In 1905, C.B. Moore investigated various archeological sites along the Warrior River in west-central Alabama, one of which was known as the “mound near R.H. Foster Landing.” According to Mr. Moore: “At this landing is a plantation, belonging to Miss Florence H. Foster, of Sylvan, Alabama on which is a mound almost obliterated by cultivation. That which remains was dug into at a number of places by us, but no sign of human bones or of artifacts was encountered.
Parts of surrounding fields show traces of aboriginal occupancy. Though many holes were dug by us to undisturbed soil, but one burial pit was revealed. In this grave pit were two skeletons at full length laying on their backs, one 2 feet below the surface, the other 3 feet. No artifacts were with them (Moor 1905, p. 243).”
In 1933, W.B. Jones recorded the mound and village as 1Tu42 and 1Tu43, respectively. No excavation was done by Jones and the site forms were based on the work of C.B. Moore.
In the early 1960’s local landowners in the area began to change their farming practices from cattle pasture to cotton and soybean cultivation. With this change, which included deep plowing, archeological sites such as the Wiggins Site were severely impacted and exposed. In 1962, landowner Billy Wiggins contacted archeologists at Mound State Monument to report that his plowing activities had exposed numerous native burials, structures, and refuse pits. Due to lack of personnel and funds nothing could be done to examine the site.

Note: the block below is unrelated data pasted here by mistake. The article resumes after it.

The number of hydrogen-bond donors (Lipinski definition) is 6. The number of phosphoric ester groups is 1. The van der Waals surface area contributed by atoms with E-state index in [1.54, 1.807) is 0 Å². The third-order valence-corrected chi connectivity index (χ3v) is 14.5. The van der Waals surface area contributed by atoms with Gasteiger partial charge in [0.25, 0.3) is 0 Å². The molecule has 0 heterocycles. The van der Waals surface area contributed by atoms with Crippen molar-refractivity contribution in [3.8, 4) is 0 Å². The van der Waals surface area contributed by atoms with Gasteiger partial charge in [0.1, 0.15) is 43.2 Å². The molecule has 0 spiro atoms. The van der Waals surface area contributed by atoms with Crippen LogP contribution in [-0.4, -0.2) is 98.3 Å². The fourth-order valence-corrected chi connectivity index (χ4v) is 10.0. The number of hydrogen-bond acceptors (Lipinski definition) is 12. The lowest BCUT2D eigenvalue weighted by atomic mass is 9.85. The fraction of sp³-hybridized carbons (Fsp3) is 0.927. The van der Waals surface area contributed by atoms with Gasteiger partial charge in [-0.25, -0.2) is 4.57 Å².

Wiggins continued to plow the site but would, along with members of his family, collect artifacts and label them in relation to their position on the site. Caleb Curren was shown the collection in 1975. An agreement was reached to have the collection housed at the University of Alabama for study.
Studies determined that the site was occupied from the early Woodland period through the Mississippian period. A Mississippian mound existed at the site. The height of the mound in the 1970’s was approximately 1 meter, the width at the top was 30 meters, the width at the base was 35 meters. A sizeable village was present adjacent to the mound. Across an intermittent stream to the southwest of the mound some 200 meters was a Protohistoric village. The site is bordered on three sides by oxbow lakes within a one-mile radius. The present river bank is within 100 meters to the east. The following pages illustrate pottery from the site.
This is one of a series of field notes for archeological researchers. The notes are free. Pass it on if you please.
Caleb Curren: June 2009